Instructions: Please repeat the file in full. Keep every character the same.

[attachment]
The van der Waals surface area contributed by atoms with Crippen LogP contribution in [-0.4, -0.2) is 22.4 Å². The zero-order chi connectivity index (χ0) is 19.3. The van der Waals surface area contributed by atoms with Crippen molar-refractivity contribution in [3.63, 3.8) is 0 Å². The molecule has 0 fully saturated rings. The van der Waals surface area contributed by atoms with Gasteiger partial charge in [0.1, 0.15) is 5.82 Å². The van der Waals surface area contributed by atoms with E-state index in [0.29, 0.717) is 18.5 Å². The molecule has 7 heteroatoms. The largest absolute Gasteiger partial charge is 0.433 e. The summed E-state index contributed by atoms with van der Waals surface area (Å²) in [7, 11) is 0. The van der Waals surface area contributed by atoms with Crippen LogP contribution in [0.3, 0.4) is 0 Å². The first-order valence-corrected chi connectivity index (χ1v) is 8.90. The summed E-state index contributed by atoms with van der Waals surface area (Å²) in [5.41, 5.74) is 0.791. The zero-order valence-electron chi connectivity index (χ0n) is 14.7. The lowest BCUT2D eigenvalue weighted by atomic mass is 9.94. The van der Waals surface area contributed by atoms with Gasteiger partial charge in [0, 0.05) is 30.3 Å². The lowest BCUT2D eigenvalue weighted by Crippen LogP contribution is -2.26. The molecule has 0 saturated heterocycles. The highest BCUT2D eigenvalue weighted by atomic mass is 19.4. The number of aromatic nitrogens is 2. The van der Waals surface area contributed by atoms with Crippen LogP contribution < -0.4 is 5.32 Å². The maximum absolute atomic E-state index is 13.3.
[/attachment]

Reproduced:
The van der Waals surface area contributed by atoms with Crippen LogP contribution in [-0.4, -0.2) is 22.4 Å². The zero-order chi connectivity index (χ0) is 19.3. The van der Waals surface area contributed by atoms with Crippen molar-refractivity contribution in [3.63, 3.8) is 0 Å². The molecule has 0 fully saturated rings. The van der Waals surface area contributed by atoms with Gasteiger partial charge in [0.1, 0.15) is 5.82 Å². The van der Waals surface area contributed by atoms with E-state index in [0.29, 0.717) is 18.5 Å². The molecule has 7 heteroatoms. The largest absolute Gasteiger partial charge is 0.433 e. The summed E-state index contributed by atoms with van der Waals surface area (Å²) in [7, 11) is 0. The van der Waals surface area contributed by atoms with Crippen LogP contribution in [0.3, 0.4) is 0 Å². The first-order valence-corrected chi connectivity index (χ1v) is 8.90. The summed E-state index contributed by atoms with van der Waals surface area (Å²) in [5.41, 5.74) is 0.791. The zero-order valence-electron chi connectivity index (χ0n) is 14.7. The lowest BCUT2D eigenvalue weighted by atomic mass is 9.94. The van der Waals surface area contributed by atoms with Gasteiger partial charge in [0, 0.05) is 30.3 Å². The lowest BCUT2D eigenvalue weighted by Crippen LogP contribution is -2.26. The molecule has 0 saturated heterocycles. The highest BCUT2D eigenvalue weighted by atomic mass is 19.4. The number of aromatic nitrogens is 2. The van der Waals surface area contributed by atoms with Crippen LogP contribution < -0.4 is 5.32 Å². The maximum absolute atomic E-state index is 13.3.